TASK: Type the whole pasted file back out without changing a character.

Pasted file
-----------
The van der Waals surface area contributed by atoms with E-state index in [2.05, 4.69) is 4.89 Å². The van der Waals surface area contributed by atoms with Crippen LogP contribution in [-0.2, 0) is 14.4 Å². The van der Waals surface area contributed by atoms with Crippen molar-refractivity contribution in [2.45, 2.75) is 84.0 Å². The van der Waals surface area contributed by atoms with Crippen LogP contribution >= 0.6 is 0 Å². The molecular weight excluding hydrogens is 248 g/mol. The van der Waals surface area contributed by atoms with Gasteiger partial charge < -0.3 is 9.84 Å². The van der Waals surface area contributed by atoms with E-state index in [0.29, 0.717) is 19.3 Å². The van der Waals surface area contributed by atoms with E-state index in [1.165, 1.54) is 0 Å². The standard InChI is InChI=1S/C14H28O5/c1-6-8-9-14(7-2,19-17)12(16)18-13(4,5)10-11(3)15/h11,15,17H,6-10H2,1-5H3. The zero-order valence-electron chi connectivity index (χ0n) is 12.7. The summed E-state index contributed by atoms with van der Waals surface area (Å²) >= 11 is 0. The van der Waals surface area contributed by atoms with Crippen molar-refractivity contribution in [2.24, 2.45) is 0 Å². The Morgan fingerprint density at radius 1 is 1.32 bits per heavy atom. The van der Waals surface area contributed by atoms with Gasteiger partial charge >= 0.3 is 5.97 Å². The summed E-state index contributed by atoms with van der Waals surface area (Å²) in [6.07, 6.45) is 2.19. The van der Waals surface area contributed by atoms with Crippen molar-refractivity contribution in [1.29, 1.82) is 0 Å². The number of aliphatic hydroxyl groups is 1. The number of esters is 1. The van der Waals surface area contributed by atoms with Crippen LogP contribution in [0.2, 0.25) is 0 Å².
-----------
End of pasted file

The van der Waals surface area contributed by atoms with E-state index in [2.05, 4.69) is 4.89 Å². The van der Waals surface area contributed by atoms with Crippen LogP contribution in [-0.2, 0) is 14.4 Å². The van der Waals surface area contributed by atoms with Crippen molar-refractivity contribution in [2.45, 2.75) is 84.0 Å². The van der Waals surface area contributed by atoms with Crippen LogP contribution >= 0.6 is 0 Å². The molecular weight excluding hydrogens is 248 g/mol. The van der Waals surface area contributed by atoms with Gasteiger partial charge < -0.3 is 9.84 Å². The van der Waals surface area contributed by atoms with E-state index in [0.29, 0.717) is 19.3 Å². The van der Waals surface area contributed by atoms with E-state index in [1.165, 1.54) is 0 Å². The standard InChI is InChI=1S/C14H28O5/c1-6-8-9-14(7-2,19-17)12(16)18-13(4,5)10-11(3)15/h11,15,17H,6-10H2,1-5H3. The zero-order valence-electron chi connectivity index (χ0n) is 12.7. The summed E-state index contributed by atoms with van der Waals surface area (Å²) >= 11 is 0. The van der Waals surface area contributed by atoms with Crippen molar-refractivity contribution in [2.24, 2.45) is 0 Å². The Morgan fingerprint density at radius 1 is 1.32 bits per heavy atom. The van der Waals surface area contributed by atoms with Gasteiger partial charge >= 0.3 is 5.97 Å². The summed E-state index contributed by atoms with van der Waals surface area (Å²) in [6.07, 6.45) is 2.19. The van der Waals surface area contributed by atoms with Crippen molar-refractivity contribution in [1.29, 1.82) is 0 Å². The number of aliphatic hydroxyl groups is 1. The number of esters is 1. The van der Waals surface area contributed by atoms with Crippen LogP contribution in [0.2, 0.25) is 0 Å².